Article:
Home » Linesville, Espyville and Harmonsburg ♦ News » Marcellus Shale topic of town hall meeting
Marcellus Shale topic of town hall meeting Print E-mail
Written by Roseanne Staab   
Monday, 03 October 2011 00:00
Article Index
Marcellus Shale topic of town hall meeting
Page 2 of first article: Marcellus Shale topic of town hall meeting.
Page 1 of second article Marcellus Shale and You: part two of town hall meeting
Page 2 of second article

The Supervisors of North Shenango Township held a Town Hall Meeting on September 24, to discuss the negative side of the Marcellus Shale Gas Drilling Industry.

Supervisors Jeff Daniels, Eloise Settlemyre and Bill Emerick sponsored the meeting and provided donuts and coffee for the audience, paying for the refreshments out of their own pockets.

No taxpayer money was used to pay for any aspect of the meeting.

A private citizen donated $20.00 from his own pocket to the NST Community Center, a non-profit entity.

The NST Supervisors continue to offer free rental of the DVD Documentary, "Gasland" by Joshua Fox, which was nominated for an Academy Award this year.

It follows the story of Fox and the town of Dimmick, PA, and the drilling for natural gas out in Eastern Pennsylvania, along with the consequences. Families are featured who have had to leave their homes due to environmental damage and water contamination so severe that faucets can be lit on fire.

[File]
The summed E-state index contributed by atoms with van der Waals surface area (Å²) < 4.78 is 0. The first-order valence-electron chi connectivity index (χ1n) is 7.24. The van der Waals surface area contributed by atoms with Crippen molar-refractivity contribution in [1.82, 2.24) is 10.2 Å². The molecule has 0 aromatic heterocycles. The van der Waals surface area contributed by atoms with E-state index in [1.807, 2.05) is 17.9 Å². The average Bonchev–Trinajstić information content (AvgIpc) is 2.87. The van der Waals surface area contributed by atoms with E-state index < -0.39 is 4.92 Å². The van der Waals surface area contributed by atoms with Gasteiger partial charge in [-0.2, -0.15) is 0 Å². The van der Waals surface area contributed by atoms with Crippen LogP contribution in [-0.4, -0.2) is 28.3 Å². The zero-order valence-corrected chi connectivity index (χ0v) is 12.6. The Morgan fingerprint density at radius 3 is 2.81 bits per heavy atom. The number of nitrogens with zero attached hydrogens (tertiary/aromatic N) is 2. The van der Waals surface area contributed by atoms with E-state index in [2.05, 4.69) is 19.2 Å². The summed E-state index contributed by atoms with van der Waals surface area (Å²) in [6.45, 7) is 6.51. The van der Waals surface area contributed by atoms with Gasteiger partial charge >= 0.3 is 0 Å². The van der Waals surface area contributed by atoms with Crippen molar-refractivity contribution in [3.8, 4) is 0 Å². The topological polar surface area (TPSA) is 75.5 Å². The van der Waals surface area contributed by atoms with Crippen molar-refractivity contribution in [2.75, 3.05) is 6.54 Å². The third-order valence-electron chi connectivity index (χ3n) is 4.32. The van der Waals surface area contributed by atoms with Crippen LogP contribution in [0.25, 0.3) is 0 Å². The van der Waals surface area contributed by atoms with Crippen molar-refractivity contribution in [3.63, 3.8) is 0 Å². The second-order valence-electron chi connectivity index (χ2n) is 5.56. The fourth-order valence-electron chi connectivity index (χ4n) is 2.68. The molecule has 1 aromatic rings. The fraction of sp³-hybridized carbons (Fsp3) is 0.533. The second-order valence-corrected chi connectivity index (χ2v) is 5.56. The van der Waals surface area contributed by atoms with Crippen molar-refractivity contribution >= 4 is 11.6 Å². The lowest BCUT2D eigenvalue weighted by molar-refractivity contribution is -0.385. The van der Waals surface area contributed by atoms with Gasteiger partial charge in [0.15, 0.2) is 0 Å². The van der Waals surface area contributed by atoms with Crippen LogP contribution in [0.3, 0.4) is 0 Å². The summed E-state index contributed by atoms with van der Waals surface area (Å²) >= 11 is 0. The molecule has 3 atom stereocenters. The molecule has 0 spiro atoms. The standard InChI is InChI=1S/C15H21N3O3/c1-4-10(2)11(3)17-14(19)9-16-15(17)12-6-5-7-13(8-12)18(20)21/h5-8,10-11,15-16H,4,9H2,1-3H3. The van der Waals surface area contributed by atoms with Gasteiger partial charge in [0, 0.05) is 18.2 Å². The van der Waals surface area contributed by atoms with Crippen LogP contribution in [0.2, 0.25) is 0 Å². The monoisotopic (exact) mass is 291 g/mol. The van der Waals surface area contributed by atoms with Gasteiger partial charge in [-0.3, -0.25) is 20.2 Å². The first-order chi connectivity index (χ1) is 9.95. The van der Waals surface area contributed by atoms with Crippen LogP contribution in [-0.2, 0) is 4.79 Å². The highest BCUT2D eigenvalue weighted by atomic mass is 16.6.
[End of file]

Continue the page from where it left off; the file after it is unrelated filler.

Citizens interested in viewing "Gasland" may call 724- 927- 2568 and make an appoint- ment with the township secretary.

The DVD rental is free, please return it to the township office, damage free, when finished.

Community News has published some information relating to Marcellus Shale Gas Drilling, along with several articles on Pymatuning Lake and clean water being such as important issue.

Most notable, the Espyville Buzz titled, "What the Frack?!" and the Horsin’Around with Roseanne, "The Kiss of Life."

The NST Supervisors stated that this Town Hall meeting was to present one side, the Con or negative, and that a later meeting would be held to present the positive, or Pro side.

The NST Supervisors hosted Pittsburgh City Councilman Doug Shields as the keynote speaker. He traveled from Pittsburgh to Espyville for the meeting, and did not charge a speaking fee for his time.

Doug Shields, along with fellow City Council members, has successfully passed a Drilling Ban Ordinance within Pittsburgh City Limits on November 16, 2010.

Pittsburgh is the first city in the USA to do so,